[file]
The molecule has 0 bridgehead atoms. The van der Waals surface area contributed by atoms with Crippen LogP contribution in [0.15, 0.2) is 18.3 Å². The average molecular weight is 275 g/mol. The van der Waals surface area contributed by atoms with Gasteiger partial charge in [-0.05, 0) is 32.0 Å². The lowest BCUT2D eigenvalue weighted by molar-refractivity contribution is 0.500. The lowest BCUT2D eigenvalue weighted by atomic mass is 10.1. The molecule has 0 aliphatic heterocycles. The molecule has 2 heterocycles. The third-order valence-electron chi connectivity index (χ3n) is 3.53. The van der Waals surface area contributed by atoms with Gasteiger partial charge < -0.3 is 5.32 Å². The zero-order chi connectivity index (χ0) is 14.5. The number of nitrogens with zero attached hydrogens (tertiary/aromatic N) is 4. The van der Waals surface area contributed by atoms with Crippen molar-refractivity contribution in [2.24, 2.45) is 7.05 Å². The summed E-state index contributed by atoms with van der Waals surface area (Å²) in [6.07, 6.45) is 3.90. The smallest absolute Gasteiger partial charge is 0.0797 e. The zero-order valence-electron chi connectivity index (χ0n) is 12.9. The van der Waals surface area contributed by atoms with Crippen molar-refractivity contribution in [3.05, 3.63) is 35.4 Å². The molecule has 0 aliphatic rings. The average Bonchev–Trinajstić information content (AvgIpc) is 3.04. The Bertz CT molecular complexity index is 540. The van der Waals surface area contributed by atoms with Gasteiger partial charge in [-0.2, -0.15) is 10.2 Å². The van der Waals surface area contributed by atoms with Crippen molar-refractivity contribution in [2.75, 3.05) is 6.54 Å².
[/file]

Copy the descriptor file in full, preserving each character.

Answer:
The molecule has 0 bridgehead atoms. The van der Waals surface area contributed by atoms with Crippen LogP contribution in [0.15, 0.2) is 18.3 Å². The average molecular weight is 275 g/mol. The van der Waals surface area contributed by atoms with Gasteiger partial charge in [-0.05, 0) is 32.0 Å². The lowest BCUT2D eigenvalue weighted by molar-refractivity contribution is 0.500. The lowest BCUT2D eigenvalue weighted by atomic mass is 10.1. The molecule has 0 aliphatic heterocycles. The molecule has 2 heterocycles. The third-order valence-electron chi connectivity index (χ3n) is 3.53. The van der Waals surface area contributed by atoms with Gasteiger partial charge < -0.3 is 5.32 Å². The zero-order chi connectivity index (χ0) is 14.5. The number of nitrogens with zero attached hydrogens (tertiary/aromatic N) is 4. The van der Waals surface area contributed by atoms with Crippen molar-refractivity contribution in [2.24, 2.45) is 7.05 Å². The summed E-state index contributed by atoms with van der Waals surface area (Å²) in [6.07, 6.45) is 3.90. The smallest absolute Gasteiger partial charge is 0.0797 e. The zero-order valence-electron chi connectivity index (χ0n) is 12.9. The van der Waals surface area contributed by atoms with Crippen molar-refractivity contribution in [3.05, 3.63) is 35.4 Å². The molecule has 0 aliphatic rings. The average Bonchev–Trinajstić information content (AvgIpc) is 3.04. The Bertz CT molecular complexity index is 540. The van der Waals surface area contributed by atoms with Gasteiger partial charge in [-0.2, -0.15) is 10.2 Å². The van der Waals surface area contributed by atoms with Crippen molar-refractivity contribution in [2.75, 3.05) is 6.54 Å².